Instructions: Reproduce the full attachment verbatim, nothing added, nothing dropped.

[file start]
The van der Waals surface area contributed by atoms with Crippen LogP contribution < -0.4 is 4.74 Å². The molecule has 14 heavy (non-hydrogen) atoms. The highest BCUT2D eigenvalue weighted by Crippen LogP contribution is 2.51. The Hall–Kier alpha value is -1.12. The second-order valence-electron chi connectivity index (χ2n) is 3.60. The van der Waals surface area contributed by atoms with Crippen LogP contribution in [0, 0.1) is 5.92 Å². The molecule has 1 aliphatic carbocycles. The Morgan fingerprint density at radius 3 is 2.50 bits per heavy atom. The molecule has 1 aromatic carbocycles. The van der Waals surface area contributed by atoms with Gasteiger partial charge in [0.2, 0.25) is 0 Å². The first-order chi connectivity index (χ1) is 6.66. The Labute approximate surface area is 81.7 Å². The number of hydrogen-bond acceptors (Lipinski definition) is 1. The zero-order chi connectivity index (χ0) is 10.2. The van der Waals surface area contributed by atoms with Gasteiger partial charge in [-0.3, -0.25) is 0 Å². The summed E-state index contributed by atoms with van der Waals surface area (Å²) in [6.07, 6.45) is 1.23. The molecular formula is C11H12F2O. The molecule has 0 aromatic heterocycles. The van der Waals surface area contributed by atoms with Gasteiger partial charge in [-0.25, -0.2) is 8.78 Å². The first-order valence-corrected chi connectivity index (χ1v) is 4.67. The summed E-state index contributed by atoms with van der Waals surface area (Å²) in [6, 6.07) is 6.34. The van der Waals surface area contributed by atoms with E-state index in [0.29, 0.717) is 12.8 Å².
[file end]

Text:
The van der Waals surface area contributed by atoms with Crippen LogP contribution < -0.4 is 4.74 Å². The molecule has 14 heavy (non-hydrogen) atoms. The highest BCUT2D eigenvalue weighted by Crippen LogP contribution is 2.51. The Hall–Kier alpha value is -1.12. The second-order valence-electron chi connectivity index (χ2n) is 3.60. The van der Waals surface area contributed by atoms with Crippen LogP contribution in [0, 0.1) is 5.92 Å². The molecule has 1 aliphatic carbocycles. The Morgan fingerprint density at radius 3 is 2.50 bits per heavy atom. The molecule has 1 aromatic carbocycles. The van der Waals surface area contributed by atoms with Gasteiger partial charge in [0.2, 0.25) is 0 Å². The first-order chi connectivity index (χ1) is 6.66. The Labute approximate surface area is 81.7 Å². The number of hydrogen-bond acceptors (Lipinski definition) is 1. The zero-order chi connectivity index (χ0) is 10.2. The van der Waals surface area contributed by atoms with Gasteiger partial charge in [-0.3, -0.25) is 0 Å². The summed E-state index contributed by atoms with van der Waals surface area (Å²) in [6.07, 6.45) is 1.23. The molecular formula is C11H12F2O. The molecule has 0 aromatic heterocycles. The van der Waals surface area contributed by atoms with Gasteiger partial charge in [-0.25, -0.2) is 8.78 Å². The first-order valence-corrected chi connectivity index (χ1v) is 4.67. The summed E-state index contributed by atoms with van der Waals surface area (Å²) in [6, 6.07) is 6.34. The van der Waals surface area contributed by atoms with E-state index in [0.29, 0.717) is 12.8 Å².